services of Lieutenant-Colonel Corning and Adjt. Charles T. Sutton, who performed all the duties devolving upon them with alacrity, skill, and gallantry. To the promptness and coolness with which they acted is in a great degree to be attributed the success of the necessarily rapid movements of the regiment. I could not with my justice discriminate between the exertions of the officers of the line. All of them conducted themselves with ability in their preparations to received the enemy and bravery in resisting their attack and taking advantage of their repulse.
I regret to record that First Lieutenant George Brown, in command of Company D, was severely wounded early in the engagement, while actively discharging his duties at the head of his company. He received the immediate attentions of the surgeons Drs. Mulford and Dickenson, whose labors that day were prompt and efficient.
The conduct of my men, although for the first time face to face with the enemy, was all that I could desire of them. I would, however, especially mention First Sergt. Sylvester Porter, Company H, who, although cut off from the line of skirmishers, succeeded in bringing in his detachment of 8 men with safety, and securing four times their number of prisoners, one of whom was a captain of the Fifth North Carolina Regiment.*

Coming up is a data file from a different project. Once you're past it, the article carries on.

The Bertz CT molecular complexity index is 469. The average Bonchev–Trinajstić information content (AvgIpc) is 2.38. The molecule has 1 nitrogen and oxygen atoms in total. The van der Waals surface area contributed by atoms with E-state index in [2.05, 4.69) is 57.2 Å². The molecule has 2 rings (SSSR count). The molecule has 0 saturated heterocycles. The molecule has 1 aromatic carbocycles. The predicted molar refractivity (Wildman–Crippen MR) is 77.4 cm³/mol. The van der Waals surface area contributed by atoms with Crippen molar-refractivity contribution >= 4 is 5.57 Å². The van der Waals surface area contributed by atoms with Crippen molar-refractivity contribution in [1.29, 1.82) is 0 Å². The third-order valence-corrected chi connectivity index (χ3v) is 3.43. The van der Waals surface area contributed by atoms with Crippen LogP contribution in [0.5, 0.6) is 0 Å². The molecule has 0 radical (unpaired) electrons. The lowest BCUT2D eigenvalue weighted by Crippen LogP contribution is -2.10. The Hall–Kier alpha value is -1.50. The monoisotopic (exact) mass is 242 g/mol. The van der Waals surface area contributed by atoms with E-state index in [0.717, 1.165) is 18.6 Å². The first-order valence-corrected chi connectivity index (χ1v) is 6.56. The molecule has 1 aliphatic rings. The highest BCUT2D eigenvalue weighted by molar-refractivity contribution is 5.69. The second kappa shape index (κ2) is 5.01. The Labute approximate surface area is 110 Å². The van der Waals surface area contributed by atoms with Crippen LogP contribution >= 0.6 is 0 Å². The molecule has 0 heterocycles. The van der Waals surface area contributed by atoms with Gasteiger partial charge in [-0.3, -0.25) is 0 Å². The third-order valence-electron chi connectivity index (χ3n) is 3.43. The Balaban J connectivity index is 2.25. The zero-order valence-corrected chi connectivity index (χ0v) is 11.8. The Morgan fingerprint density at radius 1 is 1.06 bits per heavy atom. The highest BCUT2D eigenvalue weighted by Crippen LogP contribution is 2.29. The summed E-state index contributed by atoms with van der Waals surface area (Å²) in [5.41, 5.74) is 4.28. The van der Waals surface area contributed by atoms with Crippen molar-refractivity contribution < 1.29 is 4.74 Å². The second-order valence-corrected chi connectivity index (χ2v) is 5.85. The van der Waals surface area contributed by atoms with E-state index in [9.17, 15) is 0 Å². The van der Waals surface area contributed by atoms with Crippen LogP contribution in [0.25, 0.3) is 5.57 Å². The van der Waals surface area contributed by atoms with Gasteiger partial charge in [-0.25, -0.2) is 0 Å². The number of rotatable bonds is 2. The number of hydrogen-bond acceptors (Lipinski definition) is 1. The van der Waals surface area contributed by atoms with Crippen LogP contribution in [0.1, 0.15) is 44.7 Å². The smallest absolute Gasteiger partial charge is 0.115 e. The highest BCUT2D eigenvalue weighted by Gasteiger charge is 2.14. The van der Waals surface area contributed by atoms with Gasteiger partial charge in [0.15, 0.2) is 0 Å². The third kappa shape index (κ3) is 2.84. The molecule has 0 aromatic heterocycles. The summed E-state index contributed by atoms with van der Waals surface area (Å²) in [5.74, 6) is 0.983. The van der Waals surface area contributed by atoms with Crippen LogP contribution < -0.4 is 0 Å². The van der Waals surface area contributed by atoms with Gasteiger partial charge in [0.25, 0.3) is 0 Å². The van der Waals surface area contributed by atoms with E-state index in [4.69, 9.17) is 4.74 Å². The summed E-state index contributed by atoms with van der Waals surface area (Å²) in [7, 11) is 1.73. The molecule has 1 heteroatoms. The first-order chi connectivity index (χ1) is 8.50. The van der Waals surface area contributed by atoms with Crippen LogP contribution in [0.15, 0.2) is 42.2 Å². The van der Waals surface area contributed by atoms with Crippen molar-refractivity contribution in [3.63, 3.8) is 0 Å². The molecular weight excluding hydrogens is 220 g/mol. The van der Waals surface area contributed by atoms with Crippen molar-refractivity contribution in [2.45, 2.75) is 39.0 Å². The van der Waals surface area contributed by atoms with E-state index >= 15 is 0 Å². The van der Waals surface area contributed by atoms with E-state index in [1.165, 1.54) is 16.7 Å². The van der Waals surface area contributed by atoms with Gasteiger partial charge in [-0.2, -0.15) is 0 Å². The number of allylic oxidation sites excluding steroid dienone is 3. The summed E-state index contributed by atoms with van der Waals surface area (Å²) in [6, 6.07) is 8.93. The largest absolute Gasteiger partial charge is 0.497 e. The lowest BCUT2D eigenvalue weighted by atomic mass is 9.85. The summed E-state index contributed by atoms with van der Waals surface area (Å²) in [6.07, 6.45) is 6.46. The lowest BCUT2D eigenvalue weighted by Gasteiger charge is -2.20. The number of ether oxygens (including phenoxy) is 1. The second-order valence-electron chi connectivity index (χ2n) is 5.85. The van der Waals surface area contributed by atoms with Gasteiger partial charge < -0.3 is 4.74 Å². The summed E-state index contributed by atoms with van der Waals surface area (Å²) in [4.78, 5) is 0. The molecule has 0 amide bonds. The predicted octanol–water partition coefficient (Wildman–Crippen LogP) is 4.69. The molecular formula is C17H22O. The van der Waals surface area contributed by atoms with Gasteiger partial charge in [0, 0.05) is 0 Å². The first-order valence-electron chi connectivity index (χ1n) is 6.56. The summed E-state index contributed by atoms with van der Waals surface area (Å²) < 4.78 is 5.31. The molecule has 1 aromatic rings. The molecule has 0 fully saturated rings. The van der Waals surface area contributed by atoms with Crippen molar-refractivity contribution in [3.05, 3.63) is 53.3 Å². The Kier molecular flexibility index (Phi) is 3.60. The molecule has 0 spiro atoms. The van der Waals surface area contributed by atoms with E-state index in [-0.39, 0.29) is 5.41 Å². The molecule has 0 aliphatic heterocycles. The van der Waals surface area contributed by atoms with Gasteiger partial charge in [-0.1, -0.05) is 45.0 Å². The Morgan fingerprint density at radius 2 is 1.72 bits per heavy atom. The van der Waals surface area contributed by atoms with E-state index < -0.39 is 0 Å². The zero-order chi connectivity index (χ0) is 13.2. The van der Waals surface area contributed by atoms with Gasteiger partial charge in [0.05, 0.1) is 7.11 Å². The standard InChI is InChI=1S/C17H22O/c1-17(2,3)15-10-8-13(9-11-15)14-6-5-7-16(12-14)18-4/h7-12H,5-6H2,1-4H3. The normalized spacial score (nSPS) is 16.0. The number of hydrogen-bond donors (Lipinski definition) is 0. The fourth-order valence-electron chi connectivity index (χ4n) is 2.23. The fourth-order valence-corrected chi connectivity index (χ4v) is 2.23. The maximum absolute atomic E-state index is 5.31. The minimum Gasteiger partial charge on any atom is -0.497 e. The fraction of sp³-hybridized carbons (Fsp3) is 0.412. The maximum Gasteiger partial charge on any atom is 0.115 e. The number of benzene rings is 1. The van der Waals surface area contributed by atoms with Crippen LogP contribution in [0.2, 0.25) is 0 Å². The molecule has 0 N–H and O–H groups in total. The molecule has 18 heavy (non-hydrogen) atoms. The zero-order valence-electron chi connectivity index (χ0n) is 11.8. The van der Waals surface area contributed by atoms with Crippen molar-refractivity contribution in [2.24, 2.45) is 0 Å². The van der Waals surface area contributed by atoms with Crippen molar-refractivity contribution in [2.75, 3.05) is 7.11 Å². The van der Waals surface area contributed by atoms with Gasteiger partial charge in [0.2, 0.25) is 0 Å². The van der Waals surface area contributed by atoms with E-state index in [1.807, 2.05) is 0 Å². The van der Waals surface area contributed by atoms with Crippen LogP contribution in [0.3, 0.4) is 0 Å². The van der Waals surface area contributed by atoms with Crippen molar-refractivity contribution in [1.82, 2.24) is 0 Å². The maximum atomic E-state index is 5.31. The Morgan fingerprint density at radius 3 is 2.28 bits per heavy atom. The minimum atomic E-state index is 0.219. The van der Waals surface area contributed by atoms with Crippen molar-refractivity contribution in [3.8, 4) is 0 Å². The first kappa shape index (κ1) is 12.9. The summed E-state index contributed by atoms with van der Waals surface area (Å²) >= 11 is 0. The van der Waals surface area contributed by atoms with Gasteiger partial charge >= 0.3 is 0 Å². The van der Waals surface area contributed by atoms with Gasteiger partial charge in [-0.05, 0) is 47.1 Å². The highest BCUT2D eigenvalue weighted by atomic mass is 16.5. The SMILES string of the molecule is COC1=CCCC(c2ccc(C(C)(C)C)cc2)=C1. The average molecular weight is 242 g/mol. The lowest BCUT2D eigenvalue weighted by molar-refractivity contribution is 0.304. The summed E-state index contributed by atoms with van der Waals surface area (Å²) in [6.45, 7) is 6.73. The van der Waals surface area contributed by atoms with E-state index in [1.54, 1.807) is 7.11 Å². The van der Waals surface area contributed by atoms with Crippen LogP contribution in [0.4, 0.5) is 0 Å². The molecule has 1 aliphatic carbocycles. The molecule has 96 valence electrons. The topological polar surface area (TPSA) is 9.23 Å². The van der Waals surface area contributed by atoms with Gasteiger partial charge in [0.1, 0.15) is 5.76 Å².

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Very respectfully, your obedient servant,
R. F. TAYLOR,
Colonel Thirty-third Regiment New York State Volunteers.
To the ASSISTANT ADJUTANT-GENERAL.
No. 53. Report of Colonel William H. Irwin,
Forty-ninth Pennsylvania Infantry.
HDQRS. FORTY-NINTH REGIMENT PENNSYLVANIA VOLS.,
Camp No. 11, in the Field, May 6, 1862.
CAPTAIN: In obedience to an order from brigade headquarters of this date I have the honor to report that this regiment was formed in line of battle yesterday on the left of the First Brigade, and moved forward in support of the battery on the right in the open ground in front of the second fort, over which its colors were hoisted. The men were ordered to lie down during the rapid and heavy artillery fire, and remained thus until Lieutenant Mitchell, of the brigade staff, informed me that the enemy had moved in force from the woods on our right, which their severe fire confirmed. I at once formed my line, and seeing the battery retiring, and also the Sixth Maine and the other regiments on my right returning to their original line on the flanks of the fort, I faced by the rear rank, and marched at the parade step to the slashing along the line, then faced to the front, and commenced firing on the enemy, who were rapidly and boldly advancing, and were then in good rifle range. I ordered my right wing to fire obliquely to the right, and their close and steady volley struck with terrible effect on the enemy, and when they came within easy distance the whole line opened upon them by file.
When General Hancock ordered the line forward to charge the
*Statement of casualties embodied in return, p.450.